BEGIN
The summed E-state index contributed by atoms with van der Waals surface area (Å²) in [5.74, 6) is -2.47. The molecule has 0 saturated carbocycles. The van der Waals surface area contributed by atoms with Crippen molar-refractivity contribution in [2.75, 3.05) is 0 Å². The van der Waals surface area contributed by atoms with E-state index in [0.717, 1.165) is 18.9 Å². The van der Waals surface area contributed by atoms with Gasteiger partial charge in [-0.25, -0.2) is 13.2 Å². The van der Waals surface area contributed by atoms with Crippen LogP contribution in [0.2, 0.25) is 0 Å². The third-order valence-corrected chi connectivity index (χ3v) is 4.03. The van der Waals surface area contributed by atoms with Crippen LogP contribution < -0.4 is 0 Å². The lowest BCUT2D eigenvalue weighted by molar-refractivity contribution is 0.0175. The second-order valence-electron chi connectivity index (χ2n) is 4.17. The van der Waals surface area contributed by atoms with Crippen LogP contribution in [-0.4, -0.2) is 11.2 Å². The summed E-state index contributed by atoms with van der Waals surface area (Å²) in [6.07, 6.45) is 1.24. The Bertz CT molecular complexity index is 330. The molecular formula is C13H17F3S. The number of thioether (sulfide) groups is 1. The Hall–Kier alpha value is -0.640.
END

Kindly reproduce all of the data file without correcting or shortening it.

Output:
The summed E-state index contributed by atoms with van der Waals surface area (Å²) in [5.74, 6) is -2.47. The molecule has 0 saturated carbocycles. The van der Waals surface area contributed by atoms with Crippen molar-refractivity contribution in [2.75, 3.05) is 0 Å². The van der Waals surface area contributed by atoms with E-state index in [0.717, 1.165) is 18.9 Å². The van der Waals surface area contributed by atoms with Gasteiger partial charge in [-0.25, -0.2) is 13.2 Å². The van der Waals surface area contributed by atoms with Crippen LogP contribution in [0.2, 0.25) is 0 Å². The third-order valence-corrected chi connectivity index (χ3v) is 4.03. The van der Waals surface area contributed by atoms with Crippen LogP contribution < -0.4 is 0 Å². The lowest BCUT2D eigenvalue weighted by molar-refractivity contribution is 0.0175. The second-order valence-electron chi connectivity index (χ2n) is 4.17. The van der Waals surface area contributed by atoms with Crippen LogP contribution in [-0.4, -0.2) is 11.2 Å². The summed E-state index contributed by atoms with van der Waals surface area (Å²) in [6.07, 6.45) is 1.24. The Bertz CT molecular complexity index is 330. The molecular formula is C13H17F3S. The number of thioether (sulfide) groups is 1. The Hall–Kier alpha value is -0.640.